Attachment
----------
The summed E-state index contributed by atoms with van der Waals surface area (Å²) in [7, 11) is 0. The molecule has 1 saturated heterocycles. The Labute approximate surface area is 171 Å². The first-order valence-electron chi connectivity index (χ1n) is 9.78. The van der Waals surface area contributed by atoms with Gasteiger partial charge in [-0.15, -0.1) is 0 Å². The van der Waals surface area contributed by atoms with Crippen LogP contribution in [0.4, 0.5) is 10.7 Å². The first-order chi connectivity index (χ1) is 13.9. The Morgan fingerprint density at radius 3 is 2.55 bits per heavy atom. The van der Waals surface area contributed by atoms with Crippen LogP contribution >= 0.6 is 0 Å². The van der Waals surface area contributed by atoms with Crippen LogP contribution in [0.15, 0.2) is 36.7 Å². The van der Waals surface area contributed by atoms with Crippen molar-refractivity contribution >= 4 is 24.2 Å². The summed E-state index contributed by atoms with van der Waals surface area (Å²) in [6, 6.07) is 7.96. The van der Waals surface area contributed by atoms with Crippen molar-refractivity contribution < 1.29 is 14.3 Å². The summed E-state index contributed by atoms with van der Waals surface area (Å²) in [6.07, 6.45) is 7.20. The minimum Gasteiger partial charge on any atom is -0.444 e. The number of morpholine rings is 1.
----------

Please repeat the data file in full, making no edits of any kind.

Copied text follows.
The summed E-state index contributed by atoms with van der Waals surface area (Å²) in [7, 11) is 0. The molecule has 1 saturated heterocycles. The Labute approximate surface area is 171 Å². The first-order valence-electron chi connectivity index (χ1n) is 9.78. The van der Waals surface area contributed by atoms with Gasteiger partial charge in [-0.15, -0.1) is 0 Å². The van der Waals surface area contributed by atoms with Crippen LogP contribution in [0.4, 0.5) is 10.7 Å². The first-order chi connectivity index (χ1) is 13.9. The Morgan fingerprint density at radius 3 is 2.55 bits per heavy atom. The van der Waals surface area contributed by atoms with Crippen LogP contribution >= 0.6 is 0 Å². The van der Waals surface area contributed by atoms with Crippen LogP contribution in [0.15, 0.2) is 36.7 Å². The van der Waals surface area contributed by atoms with Crippen molar-refractivity contribution >= 4 is 24.2 Å². The summed E-state index contributed by atoms with van der Waals surface area (Å²) in [6, 6.07) is 7.96. The van der Waals surface area contributed by atoms with Crippen molar-refractivity contribution < 1.29 is 14.3 Å². The summed E-state index contributed by atoms with van der Waals surface area (Å²) in [6.07, 6.45) is 7.20. The minimum Gasteiger partial charge on any atom is -0.444 e. The number of morpholine rings is 1.